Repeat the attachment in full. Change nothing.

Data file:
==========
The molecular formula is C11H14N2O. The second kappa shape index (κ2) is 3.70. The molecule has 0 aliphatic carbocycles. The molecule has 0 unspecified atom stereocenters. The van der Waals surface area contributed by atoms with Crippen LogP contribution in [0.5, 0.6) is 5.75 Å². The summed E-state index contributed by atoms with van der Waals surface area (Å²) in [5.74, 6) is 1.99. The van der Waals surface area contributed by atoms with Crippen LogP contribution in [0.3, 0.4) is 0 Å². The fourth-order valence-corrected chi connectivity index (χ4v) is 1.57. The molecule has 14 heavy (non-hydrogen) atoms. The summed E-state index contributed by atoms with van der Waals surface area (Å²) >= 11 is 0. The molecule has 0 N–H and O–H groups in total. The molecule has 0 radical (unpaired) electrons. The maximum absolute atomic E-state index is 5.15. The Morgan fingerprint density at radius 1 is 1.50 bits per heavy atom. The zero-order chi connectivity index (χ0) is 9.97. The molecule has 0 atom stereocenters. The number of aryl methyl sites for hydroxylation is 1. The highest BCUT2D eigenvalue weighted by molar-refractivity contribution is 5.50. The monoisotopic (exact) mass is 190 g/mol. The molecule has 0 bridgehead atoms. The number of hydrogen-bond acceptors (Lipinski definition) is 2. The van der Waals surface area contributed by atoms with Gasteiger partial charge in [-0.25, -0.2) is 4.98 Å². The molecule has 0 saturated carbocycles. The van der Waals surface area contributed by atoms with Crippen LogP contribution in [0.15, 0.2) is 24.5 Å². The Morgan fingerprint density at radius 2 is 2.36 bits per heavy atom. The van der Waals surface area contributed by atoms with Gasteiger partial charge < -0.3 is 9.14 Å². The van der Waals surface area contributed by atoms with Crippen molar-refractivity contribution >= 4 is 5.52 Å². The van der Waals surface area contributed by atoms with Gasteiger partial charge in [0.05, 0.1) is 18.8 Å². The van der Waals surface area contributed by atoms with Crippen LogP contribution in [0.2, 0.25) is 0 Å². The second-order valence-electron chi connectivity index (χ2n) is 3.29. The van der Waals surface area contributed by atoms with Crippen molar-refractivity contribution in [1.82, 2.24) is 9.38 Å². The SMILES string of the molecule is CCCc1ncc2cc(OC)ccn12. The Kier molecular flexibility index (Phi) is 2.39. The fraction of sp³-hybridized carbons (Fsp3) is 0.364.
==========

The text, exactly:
The molecular formula is C11H14N2O. The second kappa shape index (κ2) is 3.70. The molecule has 0 aliphatic carbocycles. The molecule has 0 unspecified atom stereocenters. The van der Waals surface area contributed by atoms with Crippen LogP contribution in [0.5, 0.6) is 5.75 Å². The summed E-state index contributed by atoms with van der Waals surface area (Å²) in [5.74, 6) is 1.99. The van der Waals surface area contributed by atoms with Crippen LogP contribution in [0.3, 0.4) is 0 Å². The fourth-order valence-corrected chi connectivity index (χ4v) is 1.57. The molecule has 14 heavy (non-hydrogen) atoms. The summed E-state index contributed by atoms with van der Waals surface area (Å²) >= 11 is 0. The molecule has 0 N–H and O–H groups in total. The molecule has 0 radical (unpaired) electrons. The maximum absolute atomic E-state index is 5.15. The Morgan fingerprint density at radius 1 is 1.50 bits per heavy atom. The zero-order chi connectivity index (χ0) is 9.97. The molecule has 0 atom stereocenters. The number of aryl methyl sites for hydroxylation is 1. The highest BCUT2D eigenvalue weighted by molar-refractivity contribution is 5.50. The monoisotopic (exact) mass is 190 g/mol. The molecule has 0 bridgehead atoms. The number of hydrogen-bond acceptors (Lipinski definition) is 2. The van der Waals surface area contributed by atoms with Gasteiger partial charge in [-0.25, -0.2) is 4.98 Å². The molecule has 0 saturated carbocycles. The van der Waals surface area contributed by atoms with Crippen LogP contribution in [0.15, 0.2) is 24.5 Å². The Morgan fingerprint density at radius 2 is 2.36 bits per heavy atom. The van der Waals surface area contributed by atoms with Gasteiger partial charge < -0.3 is 9.14 Å². The van der Waals surface area contributed by atoms with Crippen molar-refractivity contribution >= 4 is 5.52 Å². The van der Waals surface area contributed by atoms with Gasteiger partial charge in [0.05, 0.1) is 18.8 Å². The van der Waals surface area contributed by atoms with Crippen LogP contribution in [0.2, 0.25) is 0 Å². The second-order valence-electron chi connectivity index (χ2n) is 3.29. The van der Waals surface area contributed by atoms with Crippen molar-refractivity contribution in [1.82, 2.24) is 9.38 Å². The SMILES string of the molecule is CCCc1ncc2cc(OC)ccn12. The Kier molecular flexibility index (Phi) is 2.39. The fraction of sp³-hybridized carbons (Fsp3) is 0.364.